1. Very proud to announce I will moderating a panel at SPX this year, speaking with the cartoonists Molly O’Connell, Noel Freibert, Conor Stechschulte, and Ryan Cecil Smith.

    (Source: spx)

  2. Osamu Tezuka, 1970. Human Metamorphosis. Released in English by Vertical as The Book Of Human Insects.

    (this image found via Ryan Cecil Smith, on the old Closed Caption Comics blog archives, which I am trawling for research.)

  4. That’s me in the corner/spotlight

    (not the left hand corner, the right hand corner)

    I’m reading fiction at this thing happening this weekend in the suburbs of Maryland. Videos by the likes of Jessica Ciocci, Xander Morro, and Robert Beatty will be screened, although I have no idea if they’ll be there in person. If you are coming say hello, I think I will be working the door Friday night.

    Tickets for the weekend are $65 if you get them on the internet in the next couple days and $85 at the door. I’ve done the math and $65 is not actually a bad price, the musical line-up is rife with people I have paid $5 to see individually.

    (Source: jciocci2000)

  5. Jaime Hernandez

  6. Matthew Thurber, Hong Kong Bong, included as liner notes to the Soiled Mattress And The Springs record Honk Honk Bonk!

  7. Gary Panter, 1978. Taken from this interview.


  8. The Wrenchies

    As I’ve said before and didn’t elaborate on, Farel Dalyrmple’s The Wrenchies is a real weird comic book.  It deserves an evaluation that talks about it, but it is tricky to know where to begin: How about the beginning? It unfolds cryptically, a series of pages with characters that aren’t in most of the rest of the book, that moves into a weird impossible physics. And then there’s the ending, a series of epilogues, following a scene which is basically an anti-climax.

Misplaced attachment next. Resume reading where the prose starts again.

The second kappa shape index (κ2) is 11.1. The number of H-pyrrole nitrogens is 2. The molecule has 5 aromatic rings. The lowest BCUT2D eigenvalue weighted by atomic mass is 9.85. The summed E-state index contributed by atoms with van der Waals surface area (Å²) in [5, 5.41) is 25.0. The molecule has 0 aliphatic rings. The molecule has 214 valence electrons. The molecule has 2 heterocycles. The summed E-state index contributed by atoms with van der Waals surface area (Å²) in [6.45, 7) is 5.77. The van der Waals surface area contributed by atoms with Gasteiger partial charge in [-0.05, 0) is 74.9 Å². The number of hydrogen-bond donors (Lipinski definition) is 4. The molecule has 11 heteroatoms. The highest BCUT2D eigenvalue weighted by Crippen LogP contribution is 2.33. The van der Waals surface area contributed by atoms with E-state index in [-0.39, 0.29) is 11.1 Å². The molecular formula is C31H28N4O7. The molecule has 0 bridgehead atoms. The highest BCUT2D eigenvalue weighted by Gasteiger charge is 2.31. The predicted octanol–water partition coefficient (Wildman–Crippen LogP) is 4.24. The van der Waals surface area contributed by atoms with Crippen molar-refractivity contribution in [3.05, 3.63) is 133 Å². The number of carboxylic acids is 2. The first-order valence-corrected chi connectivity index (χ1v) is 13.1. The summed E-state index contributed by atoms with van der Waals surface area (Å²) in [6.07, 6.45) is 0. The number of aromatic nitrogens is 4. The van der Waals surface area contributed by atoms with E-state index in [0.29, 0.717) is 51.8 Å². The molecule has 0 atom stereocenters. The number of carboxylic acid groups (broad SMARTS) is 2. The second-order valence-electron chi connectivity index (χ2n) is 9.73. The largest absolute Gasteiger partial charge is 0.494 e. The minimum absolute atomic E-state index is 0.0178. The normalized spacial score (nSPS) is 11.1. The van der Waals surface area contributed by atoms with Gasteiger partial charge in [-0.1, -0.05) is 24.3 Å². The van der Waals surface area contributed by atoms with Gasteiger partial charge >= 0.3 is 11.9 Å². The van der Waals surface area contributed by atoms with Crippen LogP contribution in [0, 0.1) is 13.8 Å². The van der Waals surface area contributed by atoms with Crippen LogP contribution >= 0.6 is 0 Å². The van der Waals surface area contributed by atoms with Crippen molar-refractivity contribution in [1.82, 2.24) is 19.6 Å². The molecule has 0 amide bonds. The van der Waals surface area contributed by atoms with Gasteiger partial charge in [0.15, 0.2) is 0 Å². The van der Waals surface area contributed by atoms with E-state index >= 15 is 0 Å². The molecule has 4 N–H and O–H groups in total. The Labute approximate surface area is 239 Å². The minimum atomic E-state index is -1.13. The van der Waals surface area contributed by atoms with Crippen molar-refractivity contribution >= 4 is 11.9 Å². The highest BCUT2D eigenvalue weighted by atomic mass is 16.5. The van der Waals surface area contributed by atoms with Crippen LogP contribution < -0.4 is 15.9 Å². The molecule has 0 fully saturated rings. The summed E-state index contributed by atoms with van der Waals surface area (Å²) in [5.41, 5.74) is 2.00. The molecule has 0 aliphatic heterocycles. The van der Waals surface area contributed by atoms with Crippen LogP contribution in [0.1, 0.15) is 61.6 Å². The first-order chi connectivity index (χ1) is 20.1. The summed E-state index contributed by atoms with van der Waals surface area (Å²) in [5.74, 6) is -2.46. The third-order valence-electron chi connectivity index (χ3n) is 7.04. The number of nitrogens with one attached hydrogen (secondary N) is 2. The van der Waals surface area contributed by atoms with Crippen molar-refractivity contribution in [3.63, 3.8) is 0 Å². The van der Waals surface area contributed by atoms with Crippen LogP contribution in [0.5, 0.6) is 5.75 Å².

The emphasis in every scene is always off-kilter, a result, I think, of trying to do a couple of things at once, rather than just pursuing a single effect for multiple pages. For instance, there are frequently big splash pages that are meant to be big and impressive, maps of spaces, but in these there are characters saying little asides to one another. These aren’t even necessarily main characters. It’s like, comics are words and pictures. When there is a picture that is carrying a lot of narrative weight, there will be a line of dialogue that is superfluous, decorative.

    The action is forever elsewhere. There are multiple planes of reality, travel between them, magic spells that make comic characters real, children being sent into a future. There is a sense of darkness, of palpable evil, that is defining one doomed world, but also mentioned as being present in the world of the child who travels into that world. Characters are frequently nonplussed. One child is explicitly religious, no one makes fun of him. Other kids are constantly doing drugs. These are just coping mechanisms, or fun, or a part of someone’s character, not really worth judging. The comic sort of seems like a kid’s comic, in terms of the youth of its characters, and the fact that it’s published by First Second points to maybe it being marketed in that direction. It also feels unmarketable, in the sense that any attempt at a plot summary is basically lying, or at least going into it expecting: A kid is transported into a weird dystopian future, (that is not necessarily his reality) where he is capable of being a savior by bringing characters from a comic book to life- knowing that’s what the book ends up being about doesn’t prepare you for an introduction that features exactly none of those characters.